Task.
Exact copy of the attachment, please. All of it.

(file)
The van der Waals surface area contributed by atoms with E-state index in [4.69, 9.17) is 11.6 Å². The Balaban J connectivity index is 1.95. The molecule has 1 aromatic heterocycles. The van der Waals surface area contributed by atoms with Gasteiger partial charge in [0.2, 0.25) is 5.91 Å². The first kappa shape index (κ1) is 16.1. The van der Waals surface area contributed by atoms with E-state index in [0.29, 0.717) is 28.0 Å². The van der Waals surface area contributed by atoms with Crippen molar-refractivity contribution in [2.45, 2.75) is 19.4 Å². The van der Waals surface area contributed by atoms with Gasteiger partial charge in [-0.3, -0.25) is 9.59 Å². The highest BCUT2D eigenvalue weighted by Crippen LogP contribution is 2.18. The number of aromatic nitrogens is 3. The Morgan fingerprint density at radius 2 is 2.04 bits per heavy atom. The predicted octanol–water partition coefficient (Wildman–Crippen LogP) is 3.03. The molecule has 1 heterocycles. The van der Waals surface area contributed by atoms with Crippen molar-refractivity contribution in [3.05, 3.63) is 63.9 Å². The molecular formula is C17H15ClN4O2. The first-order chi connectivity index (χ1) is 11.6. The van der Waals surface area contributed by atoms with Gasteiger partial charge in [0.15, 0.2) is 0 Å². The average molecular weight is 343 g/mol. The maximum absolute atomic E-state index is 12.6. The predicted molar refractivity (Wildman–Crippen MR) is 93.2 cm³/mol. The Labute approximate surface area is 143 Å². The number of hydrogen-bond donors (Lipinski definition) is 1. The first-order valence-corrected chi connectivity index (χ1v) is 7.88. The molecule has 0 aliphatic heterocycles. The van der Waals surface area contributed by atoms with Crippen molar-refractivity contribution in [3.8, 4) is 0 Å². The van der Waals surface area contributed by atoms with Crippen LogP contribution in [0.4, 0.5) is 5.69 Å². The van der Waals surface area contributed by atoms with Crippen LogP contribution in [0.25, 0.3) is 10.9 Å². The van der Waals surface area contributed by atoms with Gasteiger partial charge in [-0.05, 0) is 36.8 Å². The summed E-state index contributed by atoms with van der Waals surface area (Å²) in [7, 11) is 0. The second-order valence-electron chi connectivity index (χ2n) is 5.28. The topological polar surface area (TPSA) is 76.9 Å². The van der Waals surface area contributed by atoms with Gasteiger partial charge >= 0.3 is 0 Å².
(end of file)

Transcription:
The van der Waals surface area contributed by atoms with E-state index in [4.69, 9.17) is 11.6 Å². The Balaban J connectivity index is 1.95. The molecule has 1 aromatic heterocycles. The van der Waals surface area contributed by atoms with Gasteiger partial charge in [0.2, 0.25) is 5.91 Å². The first kappa shape index (κ1) is 16.1. The van der Waals surface area contributed by atoms with E-state index in [0.29, 0.717) is 28.0 Å². The van der Waals surface area contributed by atoms with Crippen molar-refractivity contribution in [2.45, 2.75) is 19.4 Å². The van der Waals surface area contributed by atoms with Gasteiger partial charge in [-0.3, -0.25) is 9.59 Å². The highest BCUT2D eigenvalue weighted by Crippen LogP contribution is 2.18. The number of aromatic nitrogens is 3. The Morgan fingerprint density at radius 2 is 2.04 bits per heavy atom. The predicted octanol–water partition coefficient (Wildman–Crippen LogP) is 3.03. The molecule has 1 heterocycles. The van der Waals surface area contributed by atoms with Crippen molar-refractivity contribution in [3.05, 3.63) is 63.9 Å². The molecular formula is C17H15ClN4O2. The first-order chi connectivity index (χ1) is 11.6. The van der Waals surface area contributed by atoms with Gasteiger partial charge in [0.15, 0.2) is 0 Å². The average molecular weight is 343 g/mol. The maximum absolute atomic E-state index is 12.6. The predicted molar refractivity (Wildman–Crippen MR) is 93.2 cm³/mol. The Labute approximate surface area is 143 Å². The number of hydrogen-bond donors (Lipinski definition) is 1. The first-order valence-corrected chi connectivity index (χ1v) is 7.88. The molecule has 0 aliphatic heterocycles. The van der Waals surface area contributed by atoms with Crippen molar-refractivity contribution in [3.8, 4) is 0 Å². The van der Waals surface area contributed by atoms with Crippen LogP contribution in [0.4, 0.5) is 5.69 Å². The van der Waals surface area contributed by atoms with Crippen LogP contribution in [0.25, 0.3) is 10.9 Å². The van der Waals surface area contributed by atoms with Gasteiger partial charge in [-0.05, 0) is 36.8 Å². The summed E-state index contributed by atoms with van der Waals surface area (Å²) in [7, 11) is 0. The second-order valence-electron chi connectivity index (χ2n) is 5.28. The topological polar surface area (TPSA) is 76.9 Å². The van der Waals surface area contributed by atoms with Gasteiger partial charge >= 0.3 is 0 Å².